As it stood, the application was a delegated matter and could have been refused by officers without reference to Planning Committee. We believed that we would have a reasonable chance of securing planning permission if the application was considered by the Council’s Planning Committee but we needed to have it referred there first. There were two opportunities: our client could speak with his local Councillors and ask if one of them would exercise their right to have the application referred to Committee; and/or speak with those residents who had supported the original application and ask them to write in again to express their support for the new application. These tactics worked on both accounts, a local councillor who had supported the original application asked that the application be decided by the Planning Committee and registered to speak in support of the application and a sufficient number of letters of support were subsequently submitted to the Council that would have triggered referral to Committee in any case.
So far, so good. We now faced the task of convincing Members of the Planning Committee to over-turn the officer recommendation for refusal and approve the application. We were helped by the local councillor speaking in support of the application. Our Director, Rod Hepplewhite, then addressed the meeting arguing that the benefits of the proposed housing far outweighed the single issue that the site lies outside the village limits and that the application should be refused on this basis given that the Council can now demonstrate a 5 year housing land supply. Thankfully, our case was listened to and one by one Committee Members voiced their support for the development, saying that it had been acknowledged that there were no technical grounds for refusal and that no convincing argument had been put forward by officers why the application should be refused. The application was approved unanimously, which came as a massive relief to our client and was very pleasing for Prism Planning.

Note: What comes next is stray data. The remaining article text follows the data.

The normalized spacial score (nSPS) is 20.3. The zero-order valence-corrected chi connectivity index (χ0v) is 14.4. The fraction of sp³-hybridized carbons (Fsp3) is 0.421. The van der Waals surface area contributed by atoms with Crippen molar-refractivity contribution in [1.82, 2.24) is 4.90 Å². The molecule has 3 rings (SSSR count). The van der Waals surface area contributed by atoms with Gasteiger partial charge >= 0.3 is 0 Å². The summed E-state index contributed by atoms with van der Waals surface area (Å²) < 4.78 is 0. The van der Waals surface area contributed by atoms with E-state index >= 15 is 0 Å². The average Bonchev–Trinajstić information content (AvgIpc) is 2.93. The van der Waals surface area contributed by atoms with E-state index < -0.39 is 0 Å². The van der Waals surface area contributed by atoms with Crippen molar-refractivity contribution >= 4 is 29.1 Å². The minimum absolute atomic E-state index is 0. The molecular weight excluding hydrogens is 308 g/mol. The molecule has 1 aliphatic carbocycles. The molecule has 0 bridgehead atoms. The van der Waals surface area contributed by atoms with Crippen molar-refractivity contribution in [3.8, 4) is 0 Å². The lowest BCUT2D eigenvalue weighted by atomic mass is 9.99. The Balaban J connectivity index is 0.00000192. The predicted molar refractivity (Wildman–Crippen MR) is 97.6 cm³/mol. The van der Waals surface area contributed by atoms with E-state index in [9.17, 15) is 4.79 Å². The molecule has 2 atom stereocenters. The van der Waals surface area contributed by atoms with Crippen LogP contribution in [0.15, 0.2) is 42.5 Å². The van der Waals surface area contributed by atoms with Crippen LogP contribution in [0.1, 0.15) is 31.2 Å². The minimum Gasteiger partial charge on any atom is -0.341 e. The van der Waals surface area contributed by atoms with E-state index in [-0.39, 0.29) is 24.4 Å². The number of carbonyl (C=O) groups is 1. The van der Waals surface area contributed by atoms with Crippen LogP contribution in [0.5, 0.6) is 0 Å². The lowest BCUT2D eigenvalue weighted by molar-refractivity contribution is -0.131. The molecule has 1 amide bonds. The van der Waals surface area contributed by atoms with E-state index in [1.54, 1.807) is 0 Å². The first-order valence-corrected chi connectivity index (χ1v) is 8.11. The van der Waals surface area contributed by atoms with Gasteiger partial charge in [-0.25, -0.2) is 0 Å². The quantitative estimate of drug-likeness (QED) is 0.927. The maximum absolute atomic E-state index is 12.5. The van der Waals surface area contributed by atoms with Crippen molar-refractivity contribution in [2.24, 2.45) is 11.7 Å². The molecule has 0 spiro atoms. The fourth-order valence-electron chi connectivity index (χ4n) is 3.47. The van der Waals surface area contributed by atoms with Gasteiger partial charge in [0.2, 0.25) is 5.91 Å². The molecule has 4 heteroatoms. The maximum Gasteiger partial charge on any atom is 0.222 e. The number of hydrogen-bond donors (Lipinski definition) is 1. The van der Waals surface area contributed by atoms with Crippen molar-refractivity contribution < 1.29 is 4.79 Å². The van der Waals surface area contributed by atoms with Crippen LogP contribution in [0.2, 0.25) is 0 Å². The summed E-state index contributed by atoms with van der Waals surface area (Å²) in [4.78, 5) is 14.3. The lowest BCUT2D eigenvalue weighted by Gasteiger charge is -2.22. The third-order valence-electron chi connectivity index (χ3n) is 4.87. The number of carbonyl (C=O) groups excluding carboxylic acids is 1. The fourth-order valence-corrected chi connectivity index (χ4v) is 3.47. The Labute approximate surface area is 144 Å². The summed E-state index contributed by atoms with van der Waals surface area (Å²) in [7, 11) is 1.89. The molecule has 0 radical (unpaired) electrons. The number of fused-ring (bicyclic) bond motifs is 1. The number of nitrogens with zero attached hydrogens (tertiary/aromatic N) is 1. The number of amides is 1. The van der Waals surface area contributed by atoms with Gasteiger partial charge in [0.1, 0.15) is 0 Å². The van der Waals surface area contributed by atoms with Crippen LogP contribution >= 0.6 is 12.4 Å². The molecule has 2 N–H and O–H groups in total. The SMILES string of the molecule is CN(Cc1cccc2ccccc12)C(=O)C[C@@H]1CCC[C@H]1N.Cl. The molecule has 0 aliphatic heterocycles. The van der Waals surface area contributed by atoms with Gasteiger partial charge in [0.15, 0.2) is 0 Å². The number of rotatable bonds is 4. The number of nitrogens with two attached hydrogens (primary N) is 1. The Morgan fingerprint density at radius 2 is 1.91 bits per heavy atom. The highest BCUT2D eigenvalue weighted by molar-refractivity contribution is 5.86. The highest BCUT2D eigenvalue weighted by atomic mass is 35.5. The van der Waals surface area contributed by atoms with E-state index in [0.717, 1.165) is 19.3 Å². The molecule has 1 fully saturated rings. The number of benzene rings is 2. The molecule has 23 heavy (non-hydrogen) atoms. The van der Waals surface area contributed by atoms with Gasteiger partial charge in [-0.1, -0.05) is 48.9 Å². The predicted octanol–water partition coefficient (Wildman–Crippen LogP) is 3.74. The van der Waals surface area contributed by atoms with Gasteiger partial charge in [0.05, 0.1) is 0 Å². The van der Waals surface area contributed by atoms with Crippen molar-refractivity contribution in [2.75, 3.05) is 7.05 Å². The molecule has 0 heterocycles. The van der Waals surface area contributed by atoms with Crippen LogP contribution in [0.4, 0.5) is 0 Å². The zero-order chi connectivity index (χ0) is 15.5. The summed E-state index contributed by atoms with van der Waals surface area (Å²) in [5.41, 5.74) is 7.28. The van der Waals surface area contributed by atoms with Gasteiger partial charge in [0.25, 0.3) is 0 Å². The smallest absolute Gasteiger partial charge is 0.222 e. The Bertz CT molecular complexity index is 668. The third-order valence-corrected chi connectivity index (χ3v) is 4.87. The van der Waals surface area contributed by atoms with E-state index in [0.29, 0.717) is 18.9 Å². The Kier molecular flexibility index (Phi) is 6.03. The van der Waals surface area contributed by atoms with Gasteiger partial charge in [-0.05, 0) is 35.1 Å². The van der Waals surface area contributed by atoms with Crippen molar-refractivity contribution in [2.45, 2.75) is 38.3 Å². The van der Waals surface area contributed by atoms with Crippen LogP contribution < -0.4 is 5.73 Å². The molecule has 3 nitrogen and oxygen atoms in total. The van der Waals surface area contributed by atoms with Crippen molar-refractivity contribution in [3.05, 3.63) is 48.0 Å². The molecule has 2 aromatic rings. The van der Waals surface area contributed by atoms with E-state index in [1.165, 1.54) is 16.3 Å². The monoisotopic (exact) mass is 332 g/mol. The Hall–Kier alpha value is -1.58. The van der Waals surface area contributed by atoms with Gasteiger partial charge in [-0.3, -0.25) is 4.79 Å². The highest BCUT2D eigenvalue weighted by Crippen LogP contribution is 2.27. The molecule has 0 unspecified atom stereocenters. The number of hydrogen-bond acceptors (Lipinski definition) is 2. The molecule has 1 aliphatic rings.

We at Prism Planning like to see ourselves as the North East’s planning problem solvers. If you think we could assist you with a planning issue, we’re only a phone call or an e-mail away.
Horse owning clients of Prism will be celebrating today after a local planning authority granted permission for a private ménage area on farmland adjacent to their house in North Yorkshire. The Council imposed conditions preventing any commercial use and unusually required an archaeological evaluation of the site before works commenced. This is not a normal requirement of most developments and was imposed because of the possibility of finding remains on the site from a historic settlement long since abandoned.